In the latter category, Vanity Fair struggled this period to top its strong newsstand performance in the first half of 2006, posting a 15.7 percent drop in single-copy sales. "In 2006, Vanity Fair had the best newsstand year in the magazine's history. So 2007 was up against a number of very successful issues," said editor in chief Graydon Carter. "And some of this year's covers just didn't do as well as we hoped. There is, unfortunately, no science to this." Perhaps one explanation could be that men don't sell as well for the pop culture monthly — Bruce Willis, Owen Wilson, Chris Rock, Leonardo DiCaprio and James Gandolfini all appeared on the cover in the first half, compared to female cover subjects like Naomi Watts, Lindsay Lohan and Teri Hatcher in last year's first half. "It depends on the man, of course, but as a rule, women do sell better than men. Unless that man is Brad Pitt," quipped Carter. In fact, Demi Moore, the only woman who appeared on its cover alone this period, sold best.
But Elle reported a 9.1 percent increase in single-copy sales, while Vogue posted a 4.6 percent uptick in newsstand sales, to 452,207. Lucky posted an 11.9 percent newsstand increase, to 250,240, and an overall circulation increase of 9.4 percent. Shape reported a 2.2 percent growth in total circulation, to 1.7 million, and Women's Health continued its strong circulation growth, reporting total paid circulation of 786,892. The title is raising its rate base to 1.1 million in January.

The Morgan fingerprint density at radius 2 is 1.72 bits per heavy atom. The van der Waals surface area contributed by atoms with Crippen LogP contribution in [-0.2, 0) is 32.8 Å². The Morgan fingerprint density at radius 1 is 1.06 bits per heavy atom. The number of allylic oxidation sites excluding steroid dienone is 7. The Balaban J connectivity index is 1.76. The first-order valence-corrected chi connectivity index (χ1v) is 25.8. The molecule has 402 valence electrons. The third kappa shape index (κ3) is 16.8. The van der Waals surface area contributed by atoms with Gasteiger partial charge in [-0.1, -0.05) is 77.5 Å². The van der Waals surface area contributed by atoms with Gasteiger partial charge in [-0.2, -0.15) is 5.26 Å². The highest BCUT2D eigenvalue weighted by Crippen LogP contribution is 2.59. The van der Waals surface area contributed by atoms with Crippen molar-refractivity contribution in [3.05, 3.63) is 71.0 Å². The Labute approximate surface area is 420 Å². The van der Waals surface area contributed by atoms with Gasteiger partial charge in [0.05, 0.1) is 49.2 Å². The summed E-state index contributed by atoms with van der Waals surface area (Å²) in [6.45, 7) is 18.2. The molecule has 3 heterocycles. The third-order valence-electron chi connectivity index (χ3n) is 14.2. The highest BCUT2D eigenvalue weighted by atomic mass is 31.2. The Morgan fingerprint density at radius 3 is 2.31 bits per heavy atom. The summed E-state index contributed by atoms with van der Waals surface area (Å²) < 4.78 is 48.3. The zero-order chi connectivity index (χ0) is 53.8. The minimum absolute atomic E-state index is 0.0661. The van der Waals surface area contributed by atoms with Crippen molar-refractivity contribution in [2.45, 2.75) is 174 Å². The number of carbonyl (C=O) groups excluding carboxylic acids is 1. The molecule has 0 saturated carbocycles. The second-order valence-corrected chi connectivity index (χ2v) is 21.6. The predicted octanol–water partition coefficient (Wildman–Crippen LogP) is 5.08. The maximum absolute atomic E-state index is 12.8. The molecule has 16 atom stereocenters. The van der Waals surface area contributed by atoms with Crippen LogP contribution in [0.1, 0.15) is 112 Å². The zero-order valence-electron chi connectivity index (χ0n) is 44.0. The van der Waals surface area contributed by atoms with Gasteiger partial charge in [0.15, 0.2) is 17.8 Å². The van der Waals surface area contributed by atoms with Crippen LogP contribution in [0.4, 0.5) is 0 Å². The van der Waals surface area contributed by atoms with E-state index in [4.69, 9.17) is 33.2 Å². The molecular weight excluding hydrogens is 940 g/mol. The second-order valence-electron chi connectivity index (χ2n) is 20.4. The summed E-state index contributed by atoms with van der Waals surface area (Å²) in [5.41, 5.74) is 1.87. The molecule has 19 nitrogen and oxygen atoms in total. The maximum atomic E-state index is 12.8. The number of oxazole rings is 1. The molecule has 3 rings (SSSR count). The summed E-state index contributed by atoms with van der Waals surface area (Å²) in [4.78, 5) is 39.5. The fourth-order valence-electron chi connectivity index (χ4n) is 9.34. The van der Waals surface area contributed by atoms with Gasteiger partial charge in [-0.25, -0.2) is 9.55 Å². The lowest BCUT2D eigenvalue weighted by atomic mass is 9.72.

In contrast, general interest women's magazines reported softness on newsstands. Marie Claire posted a 20.1 percent decline in newsstand sales, to 328,200, despite a return to more traditional cover treatments compared to last fall's edgy experimentation by editor in chief Joanna Coles. Glamour posted a 7.3 percent drop on newsstands, to 755,289.